ORLANDO, Fla. — You might need a magic wand to get on the new Harry Potter ride at Universal Orlando Resort.
For a second day in a row, visitors waited up to five hours to get on the ride, Harry Potter and the Escape from Gringotts, located in the new Diagon Alley section of Universal Studios. A day earlier, on the first day Diagon Alley was open to the public, visitors waited for as long as seven hours.
A sign at the entrance to the 3-D ride at midday Wednesday said the wait would be 300 minutes.
“We’re not going to wait,” said Eric Poudrier after snapping a photo of the wait time. He was visiting with his girlfriend and 2-year-old daughter from Montreal.
- Widespread Comcast outage reported in Puget Sound
- Oregon mother of missing boy: 'It doesn't get easier with time'
- Seattle cyclist crashes into pedestrian, then stabs him
- Dumping of halibut sparks fight among North Pacific fishing fleets
- Navy's first openly gay SEAL rebuilding his life in Bible Belt
Most Read Stories
Tammy Clark and her 11-year-old son, Ethan, also decided to skip the ride after seeing the line.
“It’s a five-hour wait,” said Clark, of Bridgeport, W.Va. “You won’t be able to see anything else.”
Juan Sigler, his wife Susy and their two children, Samantha and Steven, arrived at the park after 7 a.m., got in line and didn’t exit the ride until well after noon. But they said it was worth a five-hour wait since they felt immersed in Harry Potter’s world.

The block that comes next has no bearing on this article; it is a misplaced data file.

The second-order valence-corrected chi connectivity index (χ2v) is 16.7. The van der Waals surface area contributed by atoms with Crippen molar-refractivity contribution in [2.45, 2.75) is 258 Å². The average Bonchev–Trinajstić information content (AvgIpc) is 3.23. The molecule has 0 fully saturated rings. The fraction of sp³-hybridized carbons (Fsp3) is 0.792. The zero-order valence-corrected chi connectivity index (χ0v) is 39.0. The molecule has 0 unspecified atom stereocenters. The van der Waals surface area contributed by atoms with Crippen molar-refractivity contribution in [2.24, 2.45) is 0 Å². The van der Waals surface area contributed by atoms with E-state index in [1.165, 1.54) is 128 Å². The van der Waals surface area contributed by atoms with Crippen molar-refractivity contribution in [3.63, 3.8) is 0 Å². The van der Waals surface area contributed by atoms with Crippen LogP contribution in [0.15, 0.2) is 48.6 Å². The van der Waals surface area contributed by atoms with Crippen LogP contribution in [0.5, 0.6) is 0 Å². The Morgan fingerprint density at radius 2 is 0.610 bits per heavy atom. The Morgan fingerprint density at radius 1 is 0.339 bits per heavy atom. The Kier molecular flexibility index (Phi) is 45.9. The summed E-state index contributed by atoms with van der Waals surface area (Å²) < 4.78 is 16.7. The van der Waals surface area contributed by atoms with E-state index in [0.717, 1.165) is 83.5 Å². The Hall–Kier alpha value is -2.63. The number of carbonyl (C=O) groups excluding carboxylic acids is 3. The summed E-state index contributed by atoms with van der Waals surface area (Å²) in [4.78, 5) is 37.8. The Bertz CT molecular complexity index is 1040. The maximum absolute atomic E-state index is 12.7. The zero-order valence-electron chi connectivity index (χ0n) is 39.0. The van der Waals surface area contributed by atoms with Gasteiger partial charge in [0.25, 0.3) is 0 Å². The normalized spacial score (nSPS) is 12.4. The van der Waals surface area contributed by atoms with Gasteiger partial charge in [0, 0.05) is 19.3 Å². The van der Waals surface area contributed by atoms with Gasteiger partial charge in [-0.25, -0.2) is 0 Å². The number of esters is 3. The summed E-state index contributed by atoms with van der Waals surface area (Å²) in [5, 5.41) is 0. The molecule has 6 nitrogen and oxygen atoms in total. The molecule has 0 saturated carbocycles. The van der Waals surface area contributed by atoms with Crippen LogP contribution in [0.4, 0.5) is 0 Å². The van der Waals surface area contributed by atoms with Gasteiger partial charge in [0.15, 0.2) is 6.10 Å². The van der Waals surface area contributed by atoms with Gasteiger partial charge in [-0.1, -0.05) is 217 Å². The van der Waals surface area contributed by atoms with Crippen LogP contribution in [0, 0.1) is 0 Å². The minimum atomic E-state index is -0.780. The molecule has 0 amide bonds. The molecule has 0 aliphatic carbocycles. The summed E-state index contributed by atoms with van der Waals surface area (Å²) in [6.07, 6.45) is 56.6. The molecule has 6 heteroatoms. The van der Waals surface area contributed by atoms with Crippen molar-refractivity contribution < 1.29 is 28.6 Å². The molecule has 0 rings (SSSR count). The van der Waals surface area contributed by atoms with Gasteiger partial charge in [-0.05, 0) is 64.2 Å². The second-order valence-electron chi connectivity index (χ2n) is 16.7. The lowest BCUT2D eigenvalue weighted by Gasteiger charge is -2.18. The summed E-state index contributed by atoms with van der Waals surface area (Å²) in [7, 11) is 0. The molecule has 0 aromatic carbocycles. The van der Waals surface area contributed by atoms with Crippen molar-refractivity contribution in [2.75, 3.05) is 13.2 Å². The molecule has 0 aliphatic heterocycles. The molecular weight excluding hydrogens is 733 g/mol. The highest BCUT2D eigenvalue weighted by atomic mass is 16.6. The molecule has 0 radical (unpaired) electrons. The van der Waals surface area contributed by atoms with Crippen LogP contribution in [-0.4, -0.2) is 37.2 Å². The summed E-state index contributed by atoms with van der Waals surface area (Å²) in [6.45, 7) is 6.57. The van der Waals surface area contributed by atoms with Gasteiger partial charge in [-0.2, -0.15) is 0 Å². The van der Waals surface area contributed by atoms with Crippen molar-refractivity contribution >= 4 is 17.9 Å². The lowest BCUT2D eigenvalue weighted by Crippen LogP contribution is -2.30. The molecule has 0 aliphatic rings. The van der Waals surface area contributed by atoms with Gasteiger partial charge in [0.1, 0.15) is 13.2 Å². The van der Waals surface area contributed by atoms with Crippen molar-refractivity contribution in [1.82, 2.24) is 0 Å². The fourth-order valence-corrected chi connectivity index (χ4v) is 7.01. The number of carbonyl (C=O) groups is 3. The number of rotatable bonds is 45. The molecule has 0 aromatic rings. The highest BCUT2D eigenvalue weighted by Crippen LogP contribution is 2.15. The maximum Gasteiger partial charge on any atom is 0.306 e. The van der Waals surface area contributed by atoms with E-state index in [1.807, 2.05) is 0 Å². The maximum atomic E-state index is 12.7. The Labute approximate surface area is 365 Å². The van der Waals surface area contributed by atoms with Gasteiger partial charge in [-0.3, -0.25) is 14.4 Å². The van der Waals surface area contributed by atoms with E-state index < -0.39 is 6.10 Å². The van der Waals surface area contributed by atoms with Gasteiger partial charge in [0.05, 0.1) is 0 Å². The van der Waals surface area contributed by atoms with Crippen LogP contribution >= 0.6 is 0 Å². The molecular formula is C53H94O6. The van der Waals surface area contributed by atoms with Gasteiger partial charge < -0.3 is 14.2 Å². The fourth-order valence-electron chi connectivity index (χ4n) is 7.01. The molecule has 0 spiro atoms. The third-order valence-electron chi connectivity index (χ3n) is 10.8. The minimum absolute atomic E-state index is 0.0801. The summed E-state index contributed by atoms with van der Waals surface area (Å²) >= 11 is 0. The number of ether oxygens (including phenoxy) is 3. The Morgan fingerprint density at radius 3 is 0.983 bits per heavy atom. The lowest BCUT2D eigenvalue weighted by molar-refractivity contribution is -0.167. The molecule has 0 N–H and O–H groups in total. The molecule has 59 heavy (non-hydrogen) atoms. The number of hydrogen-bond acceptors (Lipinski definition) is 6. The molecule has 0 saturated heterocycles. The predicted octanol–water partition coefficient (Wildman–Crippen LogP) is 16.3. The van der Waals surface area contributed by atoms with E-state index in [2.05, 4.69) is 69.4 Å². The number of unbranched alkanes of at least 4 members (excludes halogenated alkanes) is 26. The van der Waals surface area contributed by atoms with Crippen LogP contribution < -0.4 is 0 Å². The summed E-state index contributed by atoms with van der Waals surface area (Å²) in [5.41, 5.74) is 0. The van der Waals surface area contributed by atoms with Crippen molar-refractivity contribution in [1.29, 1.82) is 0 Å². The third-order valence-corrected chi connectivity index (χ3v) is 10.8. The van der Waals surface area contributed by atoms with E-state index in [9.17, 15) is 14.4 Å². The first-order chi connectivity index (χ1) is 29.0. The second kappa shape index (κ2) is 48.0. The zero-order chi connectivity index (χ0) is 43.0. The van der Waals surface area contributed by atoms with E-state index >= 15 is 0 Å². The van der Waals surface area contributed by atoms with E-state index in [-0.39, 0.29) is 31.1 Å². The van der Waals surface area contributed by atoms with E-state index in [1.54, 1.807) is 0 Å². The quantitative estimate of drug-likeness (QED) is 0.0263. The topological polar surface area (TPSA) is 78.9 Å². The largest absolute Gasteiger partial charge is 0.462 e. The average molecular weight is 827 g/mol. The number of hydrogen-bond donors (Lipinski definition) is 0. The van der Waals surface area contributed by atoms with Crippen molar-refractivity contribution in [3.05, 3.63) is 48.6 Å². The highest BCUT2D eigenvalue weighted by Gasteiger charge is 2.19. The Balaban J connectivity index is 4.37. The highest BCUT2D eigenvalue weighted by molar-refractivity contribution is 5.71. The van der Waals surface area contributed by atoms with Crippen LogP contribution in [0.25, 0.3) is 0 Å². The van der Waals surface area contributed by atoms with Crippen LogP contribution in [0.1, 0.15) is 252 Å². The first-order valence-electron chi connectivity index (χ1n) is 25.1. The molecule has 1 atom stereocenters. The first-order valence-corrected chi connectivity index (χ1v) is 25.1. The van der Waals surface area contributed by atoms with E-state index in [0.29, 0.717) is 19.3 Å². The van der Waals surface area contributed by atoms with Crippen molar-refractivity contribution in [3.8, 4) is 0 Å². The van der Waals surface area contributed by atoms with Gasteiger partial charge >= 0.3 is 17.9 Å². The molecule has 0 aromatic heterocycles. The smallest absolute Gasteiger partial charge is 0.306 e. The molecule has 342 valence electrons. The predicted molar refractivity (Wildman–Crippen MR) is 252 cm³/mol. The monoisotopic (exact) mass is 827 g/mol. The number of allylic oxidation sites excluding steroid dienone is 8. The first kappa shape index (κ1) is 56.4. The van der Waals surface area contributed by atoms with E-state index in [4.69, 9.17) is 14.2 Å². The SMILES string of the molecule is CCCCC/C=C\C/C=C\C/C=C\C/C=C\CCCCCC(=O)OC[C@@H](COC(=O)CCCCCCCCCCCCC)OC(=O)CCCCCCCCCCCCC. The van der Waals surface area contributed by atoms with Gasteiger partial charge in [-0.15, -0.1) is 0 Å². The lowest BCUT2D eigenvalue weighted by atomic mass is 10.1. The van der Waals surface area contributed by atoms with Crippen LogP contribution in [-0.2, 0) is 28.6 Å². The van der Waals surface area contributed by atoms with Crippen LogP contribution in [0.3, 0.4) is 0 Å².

“It has great special effects and you see the central characters,” said Susy Sigler, of Pembroke Pines, Fla.
The ride is the centerpiece of the new Harry Potter section. It combines a roller-coaster ride with 3-D projections featuring characters from the Harry Potter books and movies. The rest of Diagon Alley consists of seven detail-heavy shops selling merchandise such as wizard robes and interactive wands that allow visitors to perform wizard tricks throughout the section.
Honeymooners David and Jennifer O’Neill spent their second day in Diagon Alley but skipped the ride since Jennifer isn’t a fan of roller coasters. Dressed in wizard robes, they wandered through the shops of Diagon Alley purchasing wizard wands and other merchandise.
“It’s fantastic! It’s like being in Diagon Alley,” said Jennifer O’Neill, of Dallas. “We walked in and it was so surreal.”
Universal spokesman Tom Schroder said the park doesn’t disclose attendance figures but “we are very pleased with the results we’re seeing.” Park workers were trying to accommodate the crowds by giving visitors a ticket with a time to return if they found the wait too long on a first attempt, he said.